Globalisation > Agricultural Standards: Research Project > Fairtrade Africa
Fairtrade Africa Impact Evaluation Project
The Fairtrade voluntary system of social development through trade via global supply chains to large markets was designed to alter the historically unequal terms of trade between farmers and farm workers in developing countries on the one hand, and buyers of their products in the developed world on the other. Fairtrade certification of producer’s organizations attempts to regulate production by setting and enforcing specific standards, and in return ensure minimum farm-gate prices and premium payments to certified producer organizations for social investment. Fairtrade support structures and governance attempts to build markets, provide producer support, facilitate networks and exchange, and monitor, evaluate and disseminate learning. This system is designed to foster social equity and inclusion; livelihood stability and growth; more effective organization; better management of natural resources; local and national development in agriculture; and access to global markets.
Fairtrade market growth has outperformed conventional markets in agricultural products during the sharp economic downturn since 2008, albeit from a small niche position in most agricultural commodities. However, Fairtrade markets will only continue to grow if consumers are convinced that their purchases of higher priced Fairtrade products contribute meaningfully to social development for producers. Likewise small farmers and hired labour producers will only continue to participate in the Fairtrade certification program, incurring the associated costs, if they can see that doing so sustains and improves their livelihoods and power in markets beyond what they might otherwise achieve. Both consumers and producers therefore need credible evidence of the impact of Fairtrade on farmer and farm worker livelihoods, development, and empowerment in widely differing contexts. The Fairtrade certification system and Fairtrade support organizations (such as Fairtrade Africa and the Southern Africa Fairtrade Network) provide rich certification audit data at the producer organization level and in- depth studies of impact in particular regions or product groupings. However, routine collection and dissemination of smallholder farmer and worker level data at a large scale is missing thus far.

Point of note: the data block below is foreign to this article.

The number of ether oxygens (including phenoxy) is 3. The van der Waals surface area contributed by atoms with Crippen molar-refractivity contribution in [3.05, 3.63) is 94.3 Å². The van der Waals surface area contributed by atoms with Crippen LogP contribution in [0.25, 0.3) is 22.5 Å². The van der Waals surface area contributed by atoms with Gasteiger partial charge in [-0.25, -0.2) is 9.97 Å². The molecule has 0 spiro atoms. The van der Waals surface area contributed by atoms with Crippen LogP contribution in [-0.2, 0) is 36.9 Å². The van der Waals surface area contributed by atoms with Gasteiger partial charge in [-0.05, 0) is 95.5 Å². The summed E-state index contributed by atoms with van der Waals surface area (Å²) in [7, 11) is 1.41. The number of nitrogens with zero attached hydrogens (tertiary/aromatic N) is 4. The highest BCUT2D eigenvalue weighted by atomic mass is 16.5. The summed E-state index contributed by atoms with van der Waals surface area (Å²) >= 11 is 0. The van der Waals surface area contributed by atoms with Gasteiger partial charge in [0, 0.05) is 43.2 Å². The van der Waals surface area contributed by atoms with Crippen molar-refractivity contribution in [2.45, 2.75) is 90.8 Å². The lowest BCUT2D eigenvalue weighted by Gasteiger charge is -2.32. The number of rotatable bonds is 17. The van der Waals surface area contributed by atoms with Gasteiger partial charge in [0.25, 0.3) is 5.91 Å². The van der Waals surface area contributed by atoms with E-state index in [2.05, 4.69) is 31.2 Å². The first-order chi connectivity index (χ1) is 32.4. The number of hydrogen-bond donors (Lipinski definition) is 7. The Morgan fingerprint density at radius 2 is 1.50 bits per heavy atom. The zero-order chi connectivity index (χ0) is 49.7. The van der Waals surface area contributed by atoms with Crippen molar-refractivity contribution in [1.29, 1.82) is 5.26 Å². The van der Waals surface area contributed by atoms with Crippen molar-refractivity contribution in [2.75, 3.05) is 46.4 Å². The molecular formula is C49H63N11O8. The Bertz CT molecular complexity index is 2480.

SLF has been contracted to assist Fairtrade Africa, one of the three Fairtrade continental producer network organizations, to develop an impact assessment policy of Fairtrade Labelling Organization (FLO) certification and support for African Fairtrade producers and workers. In parallel to this exercise, SLF will engage Fairtrade support organizations in Africa and internationally in piloting indicators and methods for producing impact measurement data at the smallholder farmer and worker level to measure and attribute livelihood and empowerment changes (whether positive or negative) taking place in the context of Fairtrade certified cooperatives and “hired labour” producer organizations. The Project aims to produce a scalable framework for verifiable and comparable livelihoods data on which to base ongoing evaluation of the Fairtrade system in Africa in its country contexts. SLF will conduct pilot baseline impact studies in three African countries (South Africa, and one each in East and West Africa), which will create a framework for Fairtrade Africa to roll out continent-wide baseline measurements of impact, on an ongoing basis for the future, in line with Fairtrade’s global commitment to impact assessment.
The project will be informed by global scientific work on rural development indicators, and Fairtrade International’s own work on change attribution (Theory of Change). The most challenging aspect of the project will be achieving participation by small holders and plantation workers and involving them in developing and selecting relevant and appropriate indicators and measurement techniques, and dissemination of findings.